print(weekDay['July']);
else: 
 print('July not exist');

#Output
July not exist


if 'Friday' in weekDay: 
 print(weekDay['Friday']);
else: 
 print('Firday not exist');
 
#Output 5

The not in keyword is the opposite of the in, here we check if the key is not inside a Dictionary. Here is an example of it.

if 'Friday' not in weekDay: 
 print('Friday not exist');
else: 
 print(weekDay['Friday']);

#Output 5

Adding Elements to an Existing Python Dictionary

We know that Python Dictionary objects are mutable and we can add or remove any element during our program execution. We can use dictionary names with a square bracket and a new key to add elements to an existing Dictionary. Here is a syntax for adding new elements to the existing dictionary.

dictionary_name[key] = value
If a key already exists in the dictionary, its associated value will be changed to value. If the key does not exist, it will be added to the dictionary, along with value as its associated value.
hotels = {'Taj hotel': 'Tata', 'Oberoi hotel': 'The Oberoi Group', 'The Leela Palaces': 'Brookfield Asset Management' };

#Add new hotel
hotels['Hotel Trump Plaza'] = 'The Trump Organization';
print(hotels);

#Output
{'Taj hotel': 'Tata', 'Oberoi hotel': 'The Oberoi Group', 'The Leela Palaces': 'Brookfield Asset Management', 'Hotel Trump Plaza': 'The Trump Organization'}

Python List of Dictionaries

In the Python dictionaries list, keys in a dictionary must be immutable objects and their corresponding value can be any type. In our above almost all example we use Python List of Dictionaries where is value is either number or string, now let add Python list of Dictionaries value with array object instead of a regular string or number.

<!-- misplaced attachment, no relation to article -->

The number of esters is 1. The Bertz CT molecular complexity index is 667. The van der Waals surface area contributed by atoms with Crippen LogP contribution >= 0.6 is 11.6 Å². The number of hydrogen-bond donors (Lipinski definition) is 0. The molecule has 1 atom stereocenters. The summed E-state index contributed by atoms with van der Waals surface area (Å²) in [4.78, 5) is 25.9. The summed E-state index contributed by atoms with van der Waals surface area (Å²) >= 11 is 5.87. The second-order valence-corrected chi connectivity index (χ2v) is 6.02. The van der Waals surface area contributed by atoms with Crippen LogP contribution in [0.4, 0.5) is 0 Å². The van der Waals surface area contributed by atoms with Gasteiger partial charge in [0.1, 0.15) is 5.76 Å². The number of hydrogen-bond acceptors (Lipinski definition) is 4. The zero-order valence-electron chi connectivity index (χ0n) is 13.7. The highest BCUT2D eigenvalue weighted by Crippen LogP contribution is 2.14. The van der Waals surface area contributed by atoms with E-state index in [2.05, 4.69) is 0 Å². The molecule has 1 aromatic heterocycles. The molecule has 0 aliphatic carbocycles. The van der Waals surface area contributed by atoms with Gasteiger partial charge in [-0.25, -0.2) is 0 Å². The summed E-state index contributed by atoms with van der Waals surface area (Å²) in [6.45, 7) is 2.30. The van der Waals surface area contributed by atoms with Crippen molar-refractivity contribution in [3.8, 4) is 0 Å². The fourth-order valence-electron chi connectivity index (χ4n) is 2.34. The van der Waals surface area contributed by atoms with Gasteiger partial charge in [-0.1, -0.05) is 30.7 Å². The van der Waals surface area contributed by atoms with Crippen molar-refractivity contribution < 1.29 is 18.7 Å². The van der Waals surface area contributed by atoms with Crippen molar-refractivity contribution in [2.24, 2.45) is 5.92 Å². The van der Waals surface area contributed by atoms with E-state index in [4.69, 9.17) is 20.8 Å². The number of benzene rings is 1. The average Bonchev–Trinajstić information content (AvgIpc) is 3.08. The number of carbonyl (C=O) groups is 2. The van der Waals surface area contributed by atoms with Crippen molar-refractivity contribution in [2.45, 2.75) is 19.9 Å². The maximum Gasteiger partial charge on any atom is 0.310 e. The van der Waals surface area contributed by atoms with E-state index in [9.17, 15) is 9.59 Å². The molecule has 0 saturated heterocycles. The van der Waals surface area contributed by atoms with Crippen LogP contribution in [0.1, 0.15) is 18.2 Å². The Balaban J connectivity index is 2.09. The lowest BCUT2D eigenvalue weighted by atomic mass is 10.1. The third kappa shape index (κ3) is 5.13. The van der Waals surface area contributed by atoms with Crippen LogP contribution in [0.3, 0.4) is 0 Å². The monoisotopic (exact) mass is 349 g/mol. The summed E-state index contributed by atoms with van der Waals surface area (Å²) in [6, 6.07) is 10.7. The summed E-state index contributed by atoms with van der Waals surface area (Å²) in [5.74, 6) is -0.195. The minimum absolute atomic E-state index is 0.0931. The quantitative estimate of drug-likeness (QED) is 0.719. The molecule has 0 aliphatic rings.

result = { 
   'Reaves' : [90, 50, 70, 90], 
   'Smith' : [30, 40, 20, 50],
   'Vijay' : [92, 90, 100, 100],
   'George' : [20, 45, 66,87] 
}

print(result);

#Output
{'Reaves': [90, 50, 70, 90], 'Smith': [30, 40, 20, 50], 'Vijay': [92, 90, 100, 100], 'George': [20, 45, 66, 87]}

Python Dictionary append

We can use Python Dictionary append method to add a new record if the key does not exist or update the existing value of the key which we pass as an argument in the append method.

result = { 
   'Reaves' : [90, 50, 70, 90], 
   'Smith' : [30, 40, 20, 50],
   'Vijay' : [92, 90, 100, 100],
   'George' : [20, 45, 66,87] 
}

#Python Dictionary append to update exist record of Reaves
result['Reaves']=[100, 100, 100, 100];
print(result);

#Output
{'Reaves': [100, 100, 100, 100], 'Smith': [30, 40, 20, 50], 'Vijay': [92, 90, 100, 100], 'George': [20, 45, 66, 87]}

#Append new record to existing Dictionary
result['Edupala']=[50, 50, 50, 50];

#Output
{'Reaves': [90, 50, 70, 90], 'Smith': [30, 40, 20, 50], 'Vijay': [92, 90, 100, 100], 'George': [20, 45, 66, 87], 'Edupala': [50, 50, 50, 50]}

Note: If you don’t have Python installed in your system, you can use an online python IDE or editor likes. https://www.online-python.com/

Conclusion
In Dictionary is a collection of data in key and values pairs, we can easily and very fast access any value in the dictionary using its corresponding key. But in List data collection we access elements using index this is different. We have tried to cover most of the Dictionary and I hope you learn something. Happy coding and if this article is useful then please share it with others or on social networking. Thanks

Related Articles on Python

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  2. Python variable and its types in details
  3. Python function and its types